• Take an interest and show that you care - don't be so transactional 
  • Be a problem solver - not a presenter
  • Stop focusing on price and sell value - it's time - Only 40% are strong at selling value
  • Stop giving yourself a pass because you aren't comfortable - suck it up.

Baseball, basketball and hockey recently restarted  - with changes.  The changes affect the players, coaches and fans but that's the way it is right now.

We must adapt! 

You might feel that there is risk associated with doing something you haven't done before.  None of these things will get you killed or even hurt, so unless you believe there is risk in having better quality sales conversations with your prospects, there isn't any risk.

There should be a greater urgency to get our products and services sold to make up for the lackluster second quarter that many companies experienced.  There should be even more urgency to make up for the personal dip in commissions from the same time period.  And if you took your foot off the gas during March through May because you were uncomfortable asking people to buy and pay then you have only 4 months to make up for your self-inflicted second quarter disaster.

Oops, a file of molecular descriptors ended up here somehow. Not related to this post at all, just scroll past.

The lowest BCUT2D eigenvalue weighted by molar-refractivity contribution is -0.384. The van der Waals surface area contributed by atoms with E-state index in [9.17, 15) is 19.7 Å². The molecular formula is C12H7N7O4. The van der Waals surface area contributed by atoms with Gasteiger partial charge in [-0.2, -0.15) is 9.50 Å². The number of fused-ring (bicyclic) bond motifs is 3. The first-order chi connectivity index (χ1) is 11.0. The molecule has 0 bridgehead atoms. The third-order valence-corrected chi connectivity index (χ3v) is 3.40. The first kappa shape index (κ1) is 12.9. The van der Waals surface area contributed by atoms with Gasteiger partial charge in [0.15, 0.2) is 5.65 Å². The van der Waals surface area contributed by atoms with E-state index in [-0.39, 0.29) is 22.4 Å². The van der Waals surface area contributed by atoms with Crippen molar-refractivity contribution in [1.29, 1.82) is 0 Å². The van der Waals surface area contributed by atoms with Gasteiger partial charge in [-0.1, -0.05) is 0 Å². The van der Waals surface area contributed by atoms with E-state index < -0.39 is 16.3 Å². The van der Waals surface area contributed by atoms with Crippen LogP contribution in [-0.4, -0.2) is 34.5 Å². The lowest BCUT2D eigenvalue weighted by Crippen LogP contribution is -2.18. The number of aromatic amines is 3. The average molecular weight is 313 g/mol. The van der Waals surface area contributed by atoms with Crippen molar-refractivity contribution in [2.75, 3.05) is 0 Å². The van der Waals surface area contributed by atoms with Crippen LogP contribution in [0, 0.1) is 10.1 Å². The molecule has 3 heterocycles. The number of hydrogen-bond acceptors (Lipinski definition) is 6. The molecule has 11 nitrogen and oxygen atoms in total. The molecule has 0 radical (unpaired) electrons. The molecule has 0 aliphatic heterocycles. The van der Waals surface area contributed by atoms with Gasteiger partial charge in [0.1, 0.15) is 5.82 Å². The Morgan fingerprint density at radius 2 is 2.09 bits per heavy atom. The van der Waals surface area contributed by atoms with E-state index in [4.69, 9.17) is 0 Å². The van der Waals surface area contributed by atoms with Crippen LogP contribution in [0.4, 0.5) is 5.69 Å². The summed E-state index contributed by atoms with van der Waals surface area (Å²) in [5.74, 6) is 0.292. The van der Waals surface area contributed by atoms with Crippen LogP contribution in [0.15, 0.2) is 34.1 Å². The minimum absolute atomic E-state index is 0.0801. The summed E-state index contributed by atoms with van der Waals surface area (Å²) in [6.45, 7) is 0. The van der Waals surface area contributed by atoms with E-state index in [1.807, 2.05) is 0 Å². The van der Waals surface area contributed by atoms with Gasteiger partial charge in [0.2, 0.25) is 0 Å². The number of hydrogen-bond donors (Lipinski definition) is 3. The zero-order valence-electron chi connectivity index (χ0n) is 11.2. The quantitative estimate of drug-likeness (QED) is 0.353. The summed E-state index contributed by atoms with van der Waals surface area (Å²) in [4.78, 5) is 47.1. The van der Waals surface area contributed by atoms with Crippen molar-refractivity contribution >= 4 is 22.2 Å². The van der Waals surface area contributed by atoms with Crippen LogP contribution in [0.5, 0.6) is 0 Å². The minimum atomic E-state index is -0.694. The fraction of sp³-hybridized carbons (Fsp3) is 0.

Take responsibility.  

Show the world what you are capable of, stretch, do the one thing you've never done before in sales, and start right now!

Image Copyright 123RF

Topics: Dave Kurlan, Consultative Selling, sales process, sales pipeline, Relationship Selling, selling value

The Most Successful Negotiation is The Negotiation That Isn't Needed

Posted by Dave Kurlan on Mon, Dec 09, 2019 @ 05:12 AM

driving-in-the-snow